b. Somatic: We are in a physical body. Some would say we are a physical body, others that we have a body. Our relationship with our bodies can be a source of pleasure and a source of pain. Emotional pain is ‘felt’ in the same part of the brain as physical pain. The body can also be a source of support for the life and a wellspring of information about the life. Enriching the relationship with your body to shift from pain to pleasure, from isolation to connection, from closed to open, from one energetic state to another is a focus of the somatic-relational therapist.

Why is exploring my childhood important?

We are born into an environment that is limited and limiting. We adapt to that environment in order to make the best of it. In that adapting, we develop those strengths and resources that are tolerated, perhaps welcomed, sometimes even celebrated in that environmtent. Sometimes we must develop strategies simply to survive. Aspects of ourselves that are potential personal strengths and internal resources, but that find no fertile ground in which to grow, go undeveloped. If mother is depressed, perhaps it is intolerable for you to be sad; if father is angry, perhaps you remain quiet, never finding your voice; if parents are missing, chaotic, disconnected, perhaps you grow up too quickly, losing access to the playful, joyful innerchild. We make decisions about the nature of the world and our place in it based on those early environments. As adults, the environment is often very different, our options certainly are; yet, we can be stuck in those old decisions and our life limited as a result.

Why involve the body in therapy?

Why not. The body is so amazing. It responds to the internal and external environments. It reflects patterns of thinking and feeling and relating to others. By releasing tension in the body, you free up possibility in the mind. By strengthing your capacity to set limits and say 'no', you release tension in the chest that was once needed to protect your heart. By learning to live in the present moment, you can let go of the burdens of the past and anxieties of the future; release the tension in the shoulders that carried those burdens, feel lighter, freer, more alive.

How do you work with the body?

With most clients I use body awareness and basic grounding exercises. With some clients I use movement exploration and emotionally expressive exercises. What happens with any individual client really depends on that client's needs and timing.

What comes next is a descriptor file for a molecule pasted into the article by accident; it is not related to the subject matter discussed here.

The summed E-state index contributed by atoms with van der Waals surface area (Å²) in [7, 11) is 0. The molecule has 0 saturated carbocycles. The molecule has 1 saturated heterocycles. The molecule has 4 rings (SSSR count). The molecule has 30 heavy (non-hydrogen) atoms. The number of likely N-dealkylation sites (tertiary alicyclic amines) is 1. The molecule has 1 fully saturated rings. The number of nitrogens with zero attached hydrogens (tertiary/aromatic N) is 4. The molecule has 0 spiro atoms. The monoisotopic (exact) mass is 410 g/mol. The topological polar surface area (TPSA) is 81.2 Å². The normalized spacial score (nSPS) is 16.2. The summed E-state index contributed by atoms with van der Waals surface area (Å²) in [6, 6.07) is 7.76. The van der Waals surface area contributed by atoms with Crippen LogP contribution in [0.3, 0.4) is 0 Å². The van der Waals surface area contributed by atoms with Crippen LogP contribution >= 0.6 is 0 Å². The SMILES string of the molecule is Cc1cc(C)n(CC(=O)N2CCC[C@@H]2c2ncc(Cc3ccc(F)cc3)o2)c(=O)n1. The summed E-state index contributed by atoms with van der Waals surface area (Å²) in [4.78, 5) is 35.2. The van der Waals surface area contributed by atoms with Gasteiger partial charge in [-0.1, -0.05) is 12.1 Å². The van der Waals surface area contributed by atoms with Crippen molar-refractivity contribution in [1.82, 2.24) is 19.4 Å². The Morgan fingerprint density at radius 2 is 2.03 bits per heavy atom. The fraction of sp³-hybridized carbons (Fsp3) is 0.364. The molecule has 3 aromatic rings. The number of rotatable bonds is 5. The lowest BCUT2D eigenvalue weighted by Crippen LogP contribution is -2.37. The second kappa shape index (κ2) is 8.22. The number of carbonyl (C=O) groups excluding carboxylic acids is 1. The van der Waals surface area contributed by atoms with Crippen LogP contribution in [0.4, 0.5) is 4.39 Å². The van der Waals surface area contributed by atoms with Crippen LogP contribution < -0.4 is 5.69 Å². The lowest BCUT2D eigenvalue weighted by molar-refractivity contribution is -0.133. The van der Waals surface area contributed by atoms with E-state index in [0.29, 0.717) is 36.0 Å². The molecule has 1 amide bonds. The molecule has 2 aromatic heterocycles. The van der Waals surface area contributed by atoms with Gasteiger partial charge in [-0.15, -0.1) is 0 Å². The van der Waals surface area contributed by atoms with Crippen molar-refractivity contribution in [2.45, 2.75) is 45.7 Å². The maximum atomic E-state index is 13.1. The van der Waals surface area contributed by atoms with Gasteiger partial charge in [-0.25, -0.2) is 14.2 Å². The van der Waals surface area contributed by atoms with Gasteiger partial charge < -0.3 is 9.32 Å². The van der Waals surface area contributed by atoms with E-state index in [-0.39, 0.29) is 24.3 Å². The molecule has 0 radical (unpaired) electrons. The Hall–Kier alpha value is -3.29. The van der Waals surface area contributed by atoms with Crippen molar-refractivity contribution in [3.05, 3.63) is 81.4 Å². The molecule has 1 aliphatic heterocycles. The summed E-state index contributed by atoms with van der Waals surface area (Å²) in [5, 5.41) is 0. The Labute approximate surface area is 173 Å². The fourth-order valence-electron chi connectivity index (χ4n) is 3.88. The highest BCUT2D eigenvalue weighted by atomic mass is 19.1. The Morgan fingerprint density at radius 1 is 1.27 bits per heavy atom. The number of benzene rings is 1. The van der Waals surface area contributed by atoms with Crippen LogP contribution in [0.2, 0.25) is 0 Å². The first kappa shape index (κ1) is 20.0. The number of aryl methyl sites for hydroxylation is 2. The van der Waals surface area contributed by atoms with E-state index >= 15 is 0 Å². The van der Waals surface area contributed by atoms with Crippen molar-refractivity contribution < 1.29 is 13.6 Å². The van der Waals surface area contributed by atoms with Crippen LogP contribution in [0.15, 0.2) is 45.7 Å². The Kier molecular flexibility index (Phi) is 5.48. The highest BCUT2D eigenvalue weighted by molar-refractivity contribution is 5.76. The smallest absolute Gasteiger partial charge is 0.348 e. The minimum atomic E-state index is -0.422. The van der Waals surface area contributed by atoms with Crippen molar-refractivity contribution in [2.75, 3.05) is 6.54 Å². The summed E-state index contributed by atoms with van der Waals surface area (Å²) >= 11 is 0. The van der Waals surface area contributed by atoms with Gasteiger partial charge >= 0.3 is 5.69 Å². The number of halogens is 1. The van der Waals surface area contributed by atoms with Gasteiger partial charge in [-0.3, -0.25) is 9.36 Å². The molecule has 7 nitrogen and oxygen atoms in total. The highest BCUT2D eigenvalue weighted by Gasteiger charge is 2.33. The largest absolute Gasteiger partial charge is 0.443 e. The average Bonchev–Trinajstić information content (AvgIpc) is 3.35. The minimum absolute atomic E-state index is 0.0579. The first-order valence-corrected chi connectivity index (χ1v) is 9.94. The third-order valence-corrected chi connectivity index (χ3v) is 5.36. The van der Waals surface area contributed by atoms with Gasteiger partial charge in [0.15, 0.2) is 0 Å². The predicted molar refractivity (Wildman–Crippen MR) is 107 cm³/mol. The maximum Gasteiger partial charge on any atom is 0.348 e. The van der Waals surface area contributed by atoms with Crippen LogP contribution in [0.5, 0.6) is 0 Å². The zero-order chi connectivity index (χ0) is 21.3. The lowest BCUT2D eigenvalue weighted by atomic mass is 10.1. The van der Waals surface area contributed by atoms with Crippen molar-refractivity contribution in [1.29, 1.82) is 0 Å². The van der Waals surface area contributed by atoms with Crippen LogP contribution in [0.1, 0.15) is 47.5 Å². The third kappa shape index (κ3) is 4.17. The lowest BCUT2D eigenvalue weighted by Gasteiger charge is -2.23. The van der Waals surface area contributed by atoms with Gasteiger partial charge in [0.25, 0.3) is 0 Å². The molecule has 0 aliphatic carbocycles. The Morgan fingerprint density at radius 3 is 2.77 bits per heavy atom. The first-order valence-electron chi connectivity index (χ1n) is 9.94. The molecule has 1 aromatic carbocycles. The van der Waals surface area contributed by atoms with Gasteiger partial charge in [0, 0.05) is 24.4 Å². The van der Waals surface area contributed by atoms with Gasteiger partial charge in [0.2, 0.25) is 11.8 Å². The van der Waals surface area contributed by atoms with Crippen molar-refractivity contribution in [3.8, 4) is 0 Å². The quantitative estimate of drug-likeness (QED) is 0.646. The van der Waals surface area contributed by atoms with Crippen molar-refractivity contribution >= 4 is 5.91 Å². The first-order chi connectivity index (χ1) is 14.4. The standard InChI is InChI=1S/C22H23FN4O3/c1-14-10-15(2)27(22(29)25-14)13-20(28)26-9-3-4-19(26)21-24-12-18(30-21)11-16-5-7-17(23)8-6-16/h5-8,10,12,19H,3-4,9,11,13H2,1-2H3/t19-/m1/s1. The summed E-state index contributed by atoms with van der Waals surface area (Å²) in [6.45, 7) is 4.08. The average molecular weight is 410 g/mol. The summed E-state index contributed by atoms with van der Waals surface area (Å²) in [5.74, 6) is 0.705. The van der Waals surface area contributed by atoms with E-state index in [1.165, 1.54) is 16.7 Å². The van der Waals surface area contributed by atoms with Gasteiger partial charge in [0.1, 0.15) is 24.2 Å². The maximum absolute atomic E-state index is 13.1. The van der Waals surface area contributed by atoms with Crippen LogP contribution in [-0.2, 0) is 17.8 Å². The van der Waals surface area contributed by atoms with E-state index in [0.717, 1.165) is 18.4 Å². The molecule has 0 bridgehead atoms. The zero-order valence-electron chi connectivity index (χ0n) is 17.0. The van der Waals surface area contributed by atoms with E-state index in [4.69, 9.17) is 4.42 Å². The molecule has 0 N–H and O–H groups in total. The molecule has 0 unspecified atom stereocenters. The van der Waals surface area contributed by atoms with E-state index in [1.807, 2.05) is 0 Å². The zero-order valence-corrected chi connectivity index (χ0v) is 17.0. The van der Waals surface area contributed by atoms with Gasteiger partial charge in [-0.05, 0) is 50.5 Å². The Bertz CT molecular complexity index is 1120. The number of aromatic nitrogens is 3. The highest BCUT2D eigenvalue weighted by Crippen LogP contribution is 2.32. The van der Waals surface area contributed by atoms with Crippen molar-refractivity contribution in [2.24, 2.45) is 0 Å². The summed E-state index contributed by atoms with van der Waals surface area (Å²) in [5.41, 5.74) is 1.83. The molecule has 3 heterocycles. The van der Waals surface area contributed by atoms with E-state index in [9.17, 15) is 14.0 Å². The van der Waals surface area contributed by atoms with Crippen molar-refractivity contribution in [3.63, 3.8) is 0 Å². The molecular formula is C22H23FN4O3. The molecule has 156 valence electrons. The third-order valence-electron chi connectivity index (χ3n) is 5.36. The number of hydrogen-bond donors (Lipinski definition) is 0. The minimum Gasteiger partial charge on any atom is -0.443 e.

a. Awareness – Explore patterns of contraction (protection) and openness (vulnerability) and the cost and benefit of each. Simply notice what you sense in your body in difficult and in comfortable situations. Then use the body as a way to shift from one energetic (emotional pattern, thinking pattern, stress pattern) to one more useful and more true.

b. Finding your movement - From unconscious with certain people or when certain issues come up to conscious, giving you more control of your body and emotions. Exploring how you hold yourself and how you transition from open to closed; and from closed to open.

c. Explore exercises to help you ground. Exercises to help you discharge stress and emotion. Exercises to help you become aware of patterns of tension in your body and their function .

Do I really need therapy? I can usually handle my problems.

If you find yourself, trying your best and winding up someplace other than where you want to be, therapy is probably a good option. Everyone goes through challenging situations in life, and while you may have successfully navigated through other difficulties you've faced, there's nothing wrong with seeking out extra support when you need it. In fact, therapy works best with people who have enough self-awareness to realize they need a helping hand; that is a good beginning. You are taking responsibility by accepting where you're at in life and making a commitment to change the situation by seeking therapy. Therapy can provide long-lasting benefits and support, giving you the tools you need to avoid triggers, re-direct damaging patterns, and overcome whatever challenges you face.

Why do people go to therapy and how do I know if it is right for me?